In D.C., law firms that hire summer associates typically pack their summer calenders with a slew of social events. You'll always have a couple of standard dinners at a Partner's house as well as some obligatory happy hours. Beyond that, anything's fair game. My firm also took us on a dinner cruise, to a couple baseball and soccer games, as well as to a few plays, movies, and comedy clubs. All in all a pretty good summer... except that I'm still feeling a bit unfulfilled. Why might you ask? Because I never got to segway.
Segways, in case you're unclear, are two-wheeled, self-balancing, scooter-like contraptions that bury the needle at a zippy 12.5 miles an hour. Everyday in D.C., mobs of tourists sporting "F.B.I. Agent" T-shirts purchased for 2 bucks from some street corner vendor cruise around the city on these speed demons as part of any of a number of organized tour groups.
For one reason or another my firm thought it would be a knee-slapper to make public spectacles of us summers' by setting us up to segway around the city like tourists. The thing is, I was all about it. With a tour group named "Segs in the City" tapped to herd us about, is it really any wonder?
Unfortunately, we got rained out on the night of the big tour. And it didn't just rain, it poured. The IRS building is closed until 2007 because of leakage from the rain that night. So alas, we were forced to reschedule... and what do you know? It rained again. I swear it rained for two damn weeks straight. We could have been in the Pacific Northwest for all we knew. We tried to set another tour up one last time, but the summer was more than half over and there just wasn't another workable tour night.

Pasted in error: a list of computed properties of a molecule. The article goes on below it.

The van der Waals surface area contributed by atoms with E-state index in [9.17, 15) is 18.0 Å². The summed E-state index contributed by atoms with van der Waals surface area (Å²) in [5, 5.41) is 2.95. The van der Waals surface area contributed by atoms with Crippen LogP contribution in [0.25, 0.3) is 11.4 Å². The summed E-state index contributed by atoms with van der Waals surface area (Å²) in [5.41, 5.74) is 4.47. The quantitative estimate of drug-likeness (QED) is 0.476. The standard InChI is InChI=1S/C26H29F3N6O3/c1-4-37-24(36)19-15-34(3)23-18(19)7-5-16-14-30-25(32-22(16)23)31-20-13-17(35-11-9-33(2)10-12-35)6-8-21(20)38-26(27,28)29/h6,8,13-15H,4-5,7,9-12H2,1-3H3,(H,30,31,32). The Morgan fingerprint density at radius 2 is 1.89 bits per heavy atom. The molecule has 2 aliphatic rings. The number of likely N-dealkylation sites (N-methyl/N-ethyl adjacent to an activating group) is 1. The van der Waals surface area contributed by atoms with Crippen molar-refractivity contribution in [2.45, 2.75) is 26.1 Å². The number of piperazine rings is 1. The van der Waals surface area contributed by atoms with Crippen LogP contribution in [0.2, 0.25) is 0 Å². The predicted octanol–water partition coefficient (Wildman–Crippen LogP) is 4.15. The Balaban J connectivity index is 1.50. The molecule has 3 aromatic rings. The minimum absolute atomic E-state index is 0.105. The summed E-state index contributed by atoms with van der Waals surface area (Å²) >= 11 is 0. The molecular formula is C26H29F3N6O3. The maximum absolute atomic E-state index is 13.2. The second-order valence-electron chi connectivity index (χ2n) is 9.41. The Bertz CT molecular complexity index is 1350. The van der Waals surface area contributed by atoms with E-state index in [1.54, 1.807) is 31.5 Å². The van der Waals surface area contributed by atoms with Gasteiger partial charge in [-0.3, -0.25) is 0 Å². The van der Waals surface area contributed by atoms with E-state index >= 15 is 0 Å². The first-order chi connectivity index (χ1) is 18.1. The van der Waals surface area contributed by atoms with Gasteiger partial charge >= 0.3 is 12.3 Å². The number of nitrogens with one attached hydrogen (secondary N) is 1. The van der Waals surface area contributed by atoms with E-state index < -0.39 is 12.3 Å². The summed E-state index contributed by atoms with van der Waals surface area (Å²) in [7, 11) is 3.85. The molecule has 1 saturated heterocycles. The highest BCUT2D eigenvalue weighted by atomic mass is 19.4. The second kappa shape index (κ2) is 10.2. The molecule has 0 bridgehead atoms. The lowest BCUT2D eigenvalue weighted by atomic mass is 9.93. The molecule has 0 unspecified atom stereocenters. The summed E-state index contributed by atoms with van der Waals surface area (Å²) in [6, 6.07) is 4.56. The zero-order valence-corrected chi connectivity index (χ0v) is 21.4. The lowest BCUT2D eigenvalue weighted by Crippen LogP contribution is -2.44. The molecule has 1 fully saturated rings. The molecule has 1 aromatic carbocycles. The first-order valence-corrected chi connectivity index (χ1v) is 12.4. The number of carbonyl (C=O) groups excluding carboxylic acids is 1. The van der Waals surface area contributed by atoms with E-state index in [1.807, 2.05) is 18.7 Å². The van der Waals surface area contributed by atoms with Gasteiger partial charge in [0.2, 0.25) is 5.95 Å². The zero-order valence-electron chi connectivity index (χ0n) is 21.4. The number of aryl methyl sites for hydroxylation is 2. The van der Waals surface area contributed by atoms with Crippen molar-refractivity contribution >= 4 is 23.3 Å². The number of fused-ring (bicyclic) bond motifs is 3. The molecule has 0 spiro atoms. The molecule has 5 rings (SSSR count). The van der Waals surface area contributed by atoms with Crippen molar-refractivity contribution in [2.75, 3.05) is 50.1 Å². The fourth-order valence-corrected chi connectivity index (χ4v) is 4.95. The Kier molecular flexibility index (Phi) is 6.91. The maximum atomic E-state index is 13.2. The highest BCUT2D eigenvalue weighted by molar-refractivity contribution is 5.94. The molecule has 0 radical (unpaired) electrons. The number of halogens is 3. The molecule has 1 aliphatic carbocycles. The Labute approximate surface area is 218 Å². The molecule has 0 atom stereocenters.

Why am I so bummed about it? Well... because I don't think I'll ever do a segway tour on my own. Having the firm plan the tour for me gave me an out. I'm not sure I could bring myself to pay for one. That said, I'm now a little fixated on these two-wheeled little gizmos. What's behind this fascination? I'm not quite sure other than to say that I seem to relish being the geek at times. Back in high school I used to show up to disco-skating on Saturday nights in a graduation gown and a Slash wig. The idea of strapping on a bike helmet and dodging sidewalk traffic while running in a pack of segways just sounds like a smashing good time. Apparently, however, this allure isn't universal. A couple of summers' at the firm swore they wouldn't be caught dead on one of these suckers... said they were "morally" opposed. Perhaps they aren't aware of how cool segways have become... from bad-ass Jackie Chan to Elvis-loving Junichiro Koizumi to also-ran John Kerry to the Chicago P.D., everyone seems to be riding these things of late. In fact, George W. even gave one a whirl not too long ago, although for purposes of full disclosure, I should note that he did encounter a bit of trouble (see below).
Which brings me back to my discontent. It's lasted long enough now that I'm wondering if I'm destined to crack at some point and cough up the money for a tour. Or maybe I could just rent one and hit the D.C. streets (and beyond) on my own. I've seen people take these things into office buildings, restaurants, and even the a Senate office building. I'm certain I could handle a segway better than Bush. I'd be a regular old Homer Simpson on the thing..."Fly, Segway, Fly!" (My only problem would be coercing someone into joining me).
Thursday, July 20, 2006